If you haven’t seen already, and I’m sure you have, election season in the US has begun. Republican candidates are battling it out to become the presidential nominee and take on current president Barack Obama during this year’s election. But what role will outsourcing play?
With the election season comes the traditional manifesto pledges promising the world and trying to discredit the pledges of their opponent.
Barack Obama has made one such pledge, which procurement teams will not be unfamiliar with, insourcing.
In a video posted on the internet, Obama said “You’ve heard of outsourcing; well, this is insourcing,” making reference to an unusual group of items, including a padlock, pair of socks and a candle, which the president said were examples of products had been made in the US and were examples of a growing trend of companies bringing jobs back to North America.
His pledge was directed at business executives urging them to increase insourcing, saying that if they did he would support them. In the federal budget there will be new tax proposals rewarding companies that insource and ending tax breaks for companies that shift jobs overseas.
The president also pledged to streamline government agencies which will make it easier for small-businesses to secure loans and government help with selling products overseas, which would include the creation of a new website called BusinessUSA. This website would provide information for those wishing to sell goods overseas.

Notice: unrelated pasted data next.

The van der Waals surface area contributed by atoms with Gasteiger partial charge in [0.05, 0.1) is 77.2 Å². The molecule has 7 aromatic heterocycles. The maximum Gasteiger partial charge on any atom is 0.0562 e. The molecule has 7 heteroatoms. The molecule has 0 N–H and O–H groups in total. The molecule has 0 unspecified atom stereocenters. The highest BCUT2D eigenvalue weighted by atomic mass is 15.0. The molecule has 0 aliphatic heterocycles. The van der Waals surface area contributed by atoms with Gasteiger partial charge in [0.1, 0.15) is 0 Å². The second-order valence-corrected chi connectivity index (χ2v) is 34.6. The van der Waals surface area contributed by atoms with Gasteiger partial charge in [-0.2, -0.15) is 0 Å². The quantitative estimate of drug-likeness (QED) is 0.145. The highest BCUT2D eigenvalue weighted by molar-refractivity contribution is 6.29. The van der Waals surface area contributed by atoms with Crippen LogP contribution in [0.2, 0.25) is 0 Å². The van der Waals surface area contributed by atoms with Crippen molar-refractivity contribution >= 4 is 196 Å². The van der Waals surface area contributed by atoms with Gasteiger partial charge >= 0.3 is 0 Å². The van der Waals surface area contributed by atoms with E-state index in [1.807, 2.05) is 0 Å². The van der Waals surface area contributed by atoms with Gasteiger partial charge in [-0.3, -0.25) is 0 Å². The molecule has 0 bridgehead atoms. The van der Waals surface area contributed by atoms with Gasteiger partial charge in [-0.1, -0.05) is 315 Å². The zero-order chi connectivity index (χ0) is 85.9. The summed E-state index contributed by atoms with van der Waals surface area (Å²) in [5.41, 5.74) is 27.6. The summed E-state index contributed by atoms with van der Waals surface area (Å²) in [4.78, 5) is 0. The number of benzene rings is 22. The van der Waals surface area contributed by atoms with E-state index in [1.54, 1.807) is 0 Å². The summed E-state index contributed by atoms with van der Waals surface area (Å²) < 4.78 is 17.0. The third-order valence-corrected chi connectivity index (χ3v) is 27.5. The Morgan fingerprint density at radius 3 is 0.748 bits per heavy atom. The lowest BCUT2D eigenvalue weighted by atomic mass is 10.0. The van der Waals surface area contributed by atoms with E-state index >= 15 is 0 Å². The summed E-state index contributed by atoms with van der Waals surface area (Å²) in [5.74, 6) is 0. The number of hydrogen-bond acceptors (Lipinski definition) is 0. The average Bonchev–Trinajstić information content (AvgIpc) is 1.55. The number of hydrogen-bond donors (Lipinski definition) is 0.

“Instead of forcing small-business owners to navigate the six departments and agencies in the federal government that focus on business and trade, we’ll have one department,” he said.
Like most election promises the proof will be in the pudding, but for North American companies that were potentially looking to insource this may prove to be the nudge needed. It’s hardly likely to be the death knell for outsourcing, but if the government is placing serious incentives to shift the balance of the outsourcing equation, that’s surely going to have a reasonable impact on the decisions American companies are making.
Whether we’ll see some of those with legacy outsourcing contracts, those who have built much of their success around their ability to leverage cheap labour costs out of, say, China, change their approach, it’s hard to say. There are signs, but until iPhones are made in the USA, it’s hard to draw too many conclusions.
Businesses may turn out to be more entrenched in their outsourcing operations than Mr Obama hopes.